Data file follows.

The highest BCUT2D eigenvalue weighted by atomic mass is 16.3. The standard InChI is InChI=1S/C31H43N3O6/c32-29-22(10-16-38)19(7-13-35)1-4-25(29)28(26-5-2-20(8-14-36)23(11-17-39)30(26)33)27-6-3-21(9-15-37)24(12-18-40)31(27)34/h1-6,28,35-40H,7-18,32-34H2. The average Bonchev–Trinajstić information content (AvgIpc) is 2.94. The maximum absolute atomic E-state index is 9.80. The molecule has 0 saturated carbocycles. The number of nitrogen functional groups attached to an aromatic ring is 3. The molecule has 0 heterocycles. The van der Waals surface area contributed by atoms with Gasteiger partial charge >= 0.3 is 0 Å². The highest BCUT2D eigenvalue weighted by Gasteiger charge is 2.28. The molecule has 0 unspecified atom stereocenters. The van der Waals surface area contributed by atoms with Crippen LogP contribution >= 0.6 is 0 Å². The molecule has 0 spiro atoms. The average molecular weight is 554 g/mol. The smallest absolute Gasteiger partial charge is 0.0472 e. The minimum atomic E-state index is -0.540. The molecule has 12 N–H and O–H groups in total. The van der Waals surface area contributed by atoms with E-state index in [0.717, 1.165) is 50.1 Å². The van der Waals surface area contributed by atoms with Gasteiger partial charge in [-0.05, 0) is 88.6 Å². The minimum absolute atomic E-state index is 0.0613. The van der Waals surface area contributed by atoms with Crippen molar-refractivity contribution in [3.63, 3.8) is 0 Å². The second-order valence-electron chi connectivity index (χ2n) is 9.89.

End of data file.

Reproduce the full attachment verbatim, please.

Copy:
The highest BCUT2D eigenvalue weighted by atomic mass is 16.3. The standard InChI is InChI=1S/C31H43N3O6/c32-29-22(10-16-38)19(7-13-35)1-4-25(29)28(26-5-2-20(8-14-36)23(11-17-39)30(26)33)27-6-3-21(9-15-37)24(12-18-40)31(27)34/h1-6,28,35-40H,7-18,32-34H2. The average Bonchev–Trinajstić information content (AvgIpc) is 2.94. The maximum absolute atomic E-state index is 9.80. The molecule has 0 saturated carbocycles. The number of nitrogen functional groups attached to an aromatic ring is 3. The molecule has 0 heterocycles. The van der Waals surface area contributed by atoms with Gasteiger partial charge >= 0.3 is 0 Å². The highest BCUT2D eigenvalue weighted by Gasteiger charge is 2.28. The molecule has 0 unspecified atom stereocenters. The van der Waals surface area contributed by atoms with Crippen LogP contribution >= 0.6 is 0 Å². The molecule has 0 spiro atoms. The average molecular weight is 554 g/mol. The smallest absolute Gasteiger partial charge is 0.0472 e. The minimum atomic E-state index is -0.540. The molecule has 12 N–H and O–H groups in total. The van der Waals surface area contributed by atoms with E-state index in [0.717, 1.165) is 50.1 Å². The van der Waals surface area contributed by atoms with Gasteiger partial charge in [-0.05, 0) is 88.6 Å². The minimum absolute atomic E-state index is 0.0613. The van der Waals surface area contributed by atoms with Crippen molar-refractivity contribution in [3.63, 3.8) is 0 Å². The second-order valence-electron chi connectivity index (χ2n) is 9.89.